Next steps, and what you can do now
Anticipating Gov. Greg Gianforte’s signing of
House Bill 701 into law, the Department of Revenue
is preparing to implement Montana’s adult-use
by Justin Franz
Montana Free Press
May 7, 2021—
While the bill that
Montana is still waiting for Gov. Greg Gianforte’s signature, the
department that will implement the program is
wasting no time getting ready.
Officials at the Montana Department of Revenue are already preparing to take over the state’s medical marijuana program, which is currently part of the Department of Public Health and Human Services, and establish a newly legalized adult-use market as outlined in House Bill 701, which was passed by the Legislature in late April.
Following the passage of Initiative 190 in November, it became legal on Jan. 1 for adults to possess no more than one ounce of marijuana for personal use in the state of Montana. Presently, the only legal way to acquire cannabis for adult-use purposes is to grow it yourself — traveling to a state where recreational cannabis is legal to buy and bringing it back to Montana would break federal law. I-190 allows residents to have up to four marijuana plants of their own, but that will be reduced to two plants per person or four plants per household once HB 701 is signed.
Residents who don’t want to grow their own
marijuana and who do not have a medical marijuana card will have to wait until Jan. 1, 2022, when already established medical dispensaries can start selling it
to all adults. HB 701 gives established Montana
medical marijuana providers an 18-month head start on the adult-use market, and dispensaries that are not already established will not be able to apply for an adult-use license from the state until July 1, 2023.
HB 701 will also require that any marijuana
transported in an automobile be in a secure bag (unopened, in its original packaging) in the trunk
or locked in the glove compartment. Anyone caught with marijuana or cannabis products that are not properly secured could be fined up to $100. HB 701 also prohibits the smoking of marijuana in a public place, other than establishments licensed for its consumption, and those who do could be fined up to $50.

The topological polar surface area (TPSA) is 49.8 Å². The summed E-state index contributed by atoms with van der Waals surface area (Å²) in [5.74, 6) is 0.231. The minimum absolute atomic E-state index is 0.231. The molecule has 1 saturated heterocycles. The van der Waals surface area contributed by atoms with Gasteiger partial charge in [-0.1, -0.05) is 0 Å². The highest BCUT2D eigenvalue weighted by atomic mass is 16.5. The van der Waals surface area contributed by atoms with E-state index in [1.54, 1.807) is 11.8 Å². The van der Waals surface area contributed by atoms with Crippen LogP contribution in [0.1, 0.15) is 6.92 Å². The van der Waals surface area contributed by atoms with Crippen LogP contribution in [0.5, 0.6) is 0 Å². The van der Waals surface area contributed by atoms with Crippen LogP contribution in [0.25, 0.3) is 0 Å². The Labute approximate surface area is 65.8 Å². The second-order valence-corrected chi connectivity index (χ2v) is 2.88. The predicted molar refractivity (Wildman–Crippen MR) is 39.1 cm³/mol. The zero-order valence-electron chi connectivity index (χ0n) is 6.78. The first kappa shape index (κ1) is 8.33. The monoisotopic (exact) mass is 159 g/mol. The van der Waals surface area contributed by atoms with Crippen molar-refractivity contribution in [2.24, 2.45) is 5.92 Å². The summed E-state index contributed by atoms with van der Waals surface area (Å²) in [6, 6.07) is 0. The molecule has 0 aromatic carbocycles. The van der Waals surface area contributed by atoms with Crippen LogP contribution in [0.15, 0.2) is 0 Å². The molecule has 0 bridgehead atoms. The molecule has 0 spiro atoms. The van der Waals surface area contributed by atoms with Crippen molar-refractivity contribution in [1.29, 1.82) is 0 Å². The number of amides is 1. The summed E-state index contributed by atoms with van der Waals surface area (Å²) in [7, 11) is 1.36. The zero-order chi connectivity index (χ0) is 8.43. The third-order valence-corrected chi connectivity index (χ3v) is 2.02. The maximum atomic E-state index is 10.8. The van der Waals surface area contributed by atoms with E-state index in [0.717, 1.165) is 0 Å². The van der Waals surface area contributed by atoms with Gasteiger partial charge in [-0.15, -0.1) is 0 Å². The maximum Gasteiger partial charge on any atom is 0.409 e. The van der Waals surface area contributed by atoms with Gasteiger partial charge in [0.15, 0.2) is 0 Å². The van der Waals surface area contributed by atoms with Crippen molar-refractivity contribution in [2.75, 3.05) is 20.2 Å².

According to HB 701, the THC of marijuana flowers (the primary psychoactive compound in cannabis that produces the sensation of being high) may not exceed 35%, and an edible or capsule must have no more than 100 milligrams of THC per capsule and no more than 800 milligrams of THC per package.
While much of this is spelled out in HB 701,
Department of Revenue spokesperson Sanjay Talwani said a lot of work remains to implement the law.
The department will also have to start managing the medical marijuana program on July 1, 2022, when it (and some of the employees associated with it) are transferred from the Department of Public Health and Human Services.
“We’re in the early stages of this and there’s a lot of work to do,” Talwani said.
According to Talwani, the department will be
issuing five different types of licenses, including for cultivation, manufacture (making edibles and other marijuana products), sale, laboratory testing and transport. It will be possible for a single company to hold multiple types of licenses. The state is also going to issue eight combined-use licenses (allowing for cultivation and sale) to each federally recognized tribe in Montana for the establishment of tribally owned dispensaries, so long as they are within a county that voted in support of I-190 last year.